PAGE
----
Mark Curtis Anderson is the son of a preacherman. His father, a
Baptist evangelical minister, discouraged his children from listening to
rock music in the church-owned homes of his congregations. Young Mark
yearned to listen to the radio, learn the lyrics to popular songs, and buy
records like everyone else in his class at school.
His parents exhorted Mark, his older brother, and younger sister to live "in
the world, but not of it." They didn't know what to make of "jazzy music"
(defined as almost anything from Elvis Presley to the present). They took
their children to church, sent them to Baptist summer camp, and tried to
balance their children's academic educations as well as their religious
heritage. Mark, trying to live up to the expectations of his father's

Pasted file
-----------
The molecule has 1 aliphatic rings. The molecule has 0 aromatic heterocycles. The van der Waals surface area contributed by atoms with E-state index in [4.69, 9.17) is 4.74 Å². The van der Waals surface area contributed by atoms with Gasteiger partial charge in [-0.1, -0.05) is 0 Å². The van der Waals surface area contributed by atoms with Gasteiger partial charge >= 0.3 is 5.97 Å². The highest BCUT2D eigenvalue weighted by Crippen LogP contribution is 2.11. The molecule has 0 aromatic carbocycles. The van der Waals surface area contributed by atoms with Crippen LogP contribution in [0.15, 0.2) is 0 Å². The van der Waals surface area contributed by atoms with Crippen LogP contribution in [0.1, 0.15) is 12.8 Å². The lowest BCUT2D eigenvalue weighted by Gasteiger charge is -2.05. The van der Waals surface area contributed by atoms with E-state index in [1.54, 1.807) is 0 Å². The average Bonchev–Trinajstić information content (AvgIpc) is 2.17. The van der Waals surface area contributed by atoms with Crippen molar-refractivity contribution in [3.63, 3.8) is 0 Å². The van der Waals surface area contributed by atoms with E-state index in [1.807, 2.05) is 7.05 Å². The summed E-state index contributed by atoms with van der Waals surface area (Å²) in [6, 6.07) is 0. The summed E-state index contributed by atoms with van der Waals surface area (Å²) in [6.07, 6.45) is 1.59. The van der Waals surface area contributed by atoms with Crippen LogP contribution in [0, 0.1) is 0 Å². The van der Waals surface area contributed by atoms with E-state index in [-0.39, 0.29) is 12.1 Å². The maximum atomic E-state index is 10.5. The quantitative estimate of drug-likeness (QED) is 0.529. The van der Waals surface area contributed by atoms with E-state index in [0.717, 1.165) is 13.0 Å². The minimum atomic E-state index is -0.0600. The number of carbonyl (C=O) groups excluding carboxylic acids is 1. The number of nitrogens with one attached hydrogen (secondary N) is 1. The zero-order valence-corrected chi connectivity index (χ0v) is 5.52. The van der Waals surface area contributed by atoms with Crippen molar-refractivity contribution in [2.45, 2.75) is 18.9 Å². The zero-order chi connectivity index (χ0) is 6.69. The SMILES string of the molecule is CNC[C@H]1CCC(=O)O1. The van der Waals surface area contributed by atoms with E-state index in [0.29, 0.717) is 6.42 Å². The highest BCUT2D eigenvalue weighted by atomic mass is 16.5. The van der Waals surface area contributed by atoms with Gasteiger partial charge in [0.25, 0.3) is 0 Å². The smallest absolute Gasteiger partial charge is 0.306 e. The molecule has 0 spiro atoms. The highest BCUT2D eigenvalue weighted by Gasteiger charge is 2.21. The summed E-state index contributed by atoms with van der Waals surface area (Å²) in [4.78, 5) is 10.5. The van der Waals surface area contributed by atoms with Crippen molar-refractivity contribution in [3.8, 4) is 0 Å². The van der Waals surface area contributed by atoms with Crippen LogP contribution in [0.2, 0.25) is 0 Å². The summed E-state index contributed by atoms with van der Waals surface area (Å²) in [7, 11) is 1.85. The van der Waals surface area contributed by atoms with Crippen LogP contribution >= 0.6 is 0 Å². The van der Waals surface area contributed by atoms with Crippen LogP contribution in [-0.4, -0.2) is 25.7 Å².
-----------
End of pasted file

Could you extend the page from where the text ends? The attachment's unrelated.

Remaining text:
congregation and his parents, came of age during the early 1970s when the
"Jesus Movement" attempted to fuse with the counterculture. Rumors were
rampant as to which rock star had been "born again." When Anderson watched
Billy Graham's "Expo '72" on television, he knew he wanted to be onstage
alongside Johnny Cash and the longhaired Jesus freaks playing guitars and
Years later, when the author found a copy of the record album, "Jesus Sound
Explosion," he started writing about his memories of growing up in Minnesota
and California as part of a minister's family and his love for rock and roll
music. Taking its' name from the album, Anderson's memoir, is hilarious,
affectionate, and irresistible.
Mark Curtis Chapman, who lives in St. Paul, teaches at the University of
Minnesota's General College. He has worked as a clerk for the Electric Fetus
Record Store and has been a drummer for several Twin Cities bands,
including, Mercy Band, Oren Goby, Bad Trip, and Idlewilds. His writing has
appeared in Spout, Nightbeat, Buzz, and the Minnesota Daily.
Jesus Sound Explosion won the Associated Writing Program's
Award for Creative Nonfiction.
- Southern Scribe
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